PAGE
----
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Written by Lyth0s   
Thursday, 17 March 2011 21:35

Solid State Drives vs. Hard Disk Drives (SSD vs HDD)

Solid state drives (SSD) are data storage devices that used to store persistent data. In terms of function SSD's serve the same purpose as your typical hard disk drive (HDD), but are much faster than your typical hard drive. The main difference between solid state drives and hard disk drives is that hard disk drives are electromechanical, meaning that they have moving parts. In a HDD the hard drive has an actual magnetic disk that needs to spin and it has a moving read/write head. So hard disk drives are slower because they need to wait for these moving parts to get into place before they can save information to the hard drive or before then can read files. In contrast, solid state drives have no moving parts and they store information in microchips, much like a USB flash drive (but much faster!) and they can instantly start saving information or reading files, without having to wait for any moving parts to get in place.

Solid State Drive (SSD) Pro's and Benefits

Solid state drives have no spin up time, meaning they are instantly ready to read or write to the drive, while HDD's may need up to around 2 seconds before they can actually access the drive. Solid state drives are also able to both read and write files at about twice the speeds of hard disk drives. This means your computer will boot faster and video games and other programs will load quicker! SSD's also do not need to be defragmented, in contrast a fragmented HDD will greatly reduce read/write times of the hard disk drives and slow your computer down. SSD's are also much less likely to break if you drop them or if they sustain an impact, because they have no moving parts. Strong magnetic fields can corrupt an HDD, while the SSD's are unaffected by magnets. Solid state drives also consume much less power and produce much less heat than hard disk drives do (2W SDD vs 7W HDD power consumption).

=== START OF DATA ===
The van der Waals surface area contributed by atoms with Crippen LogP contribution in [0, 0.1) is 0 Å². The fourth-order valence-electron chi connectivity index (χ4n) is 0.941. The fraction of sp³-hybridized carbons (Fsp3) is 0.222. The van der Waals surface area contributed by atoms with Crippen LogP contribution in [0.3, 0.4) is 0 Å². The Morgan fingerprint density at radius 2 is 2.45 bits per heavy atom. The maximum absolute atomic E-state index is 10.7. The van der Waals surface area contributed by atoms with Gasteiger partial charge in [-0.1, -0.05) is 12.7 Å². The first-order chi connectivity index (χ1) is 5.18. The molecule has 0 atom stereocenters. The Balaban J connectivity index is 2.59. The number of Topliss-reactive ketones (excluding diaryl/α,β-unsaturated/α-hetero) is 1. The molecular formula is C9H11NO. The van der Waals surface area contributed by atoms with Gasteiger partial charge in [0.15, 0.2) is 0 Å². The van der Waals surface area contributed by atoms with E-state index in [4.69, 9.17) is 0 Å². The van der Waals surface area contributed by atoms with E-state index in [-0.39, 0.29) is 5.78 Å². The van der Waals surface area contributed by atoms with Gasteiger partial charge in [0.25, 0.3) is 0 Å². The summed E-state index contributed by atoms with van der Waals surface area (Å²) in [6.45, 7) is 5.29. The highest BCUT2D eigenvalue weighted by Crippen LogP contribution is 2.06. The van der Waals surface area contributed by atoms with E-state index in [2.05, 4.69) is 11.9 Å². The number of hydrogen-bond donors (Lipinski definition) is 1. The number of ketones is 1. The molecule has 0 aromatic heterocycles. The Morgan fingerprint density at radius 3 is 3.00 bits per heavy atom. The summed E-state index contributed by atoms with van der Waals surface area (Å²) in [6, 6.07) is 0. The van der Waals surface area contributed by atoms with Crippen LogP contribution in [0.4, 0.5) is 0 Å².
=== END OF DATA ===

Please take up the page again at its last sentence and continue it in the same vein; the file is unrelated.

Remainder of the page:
Solid State Drive (SSD) Cons

The only two current cons to having a solid state drive is if you need to encrypt data or you don't want to fork out the extra cash to buy one. Currently the most popular SSD are based on MLC NAND flash memory and this type of memory cannot overwrite files and can only write information to empty blocks or previously erased blocks. This means that if you have a file on your computer and you use a program to encrypt it, the old data is not overwritten and can still be accessed. Thus you would need to encrypt the file, and then securely erase the old data, preferably with a secure erase feature built into the SSD. If you need to encrypt data I highly recommend buying a SSD that has a "Secure Erase" feature built into the drive or look into Truecrypt creating an entire encrypted partition of the drive and Windows installation. Solid state drives are currently much more expensive than HDD's. Currently a SSD costs about $1.80 USD per gigabyte, while a HDD costs about $0.11 USD per gigabyte (As of 3/17/2011).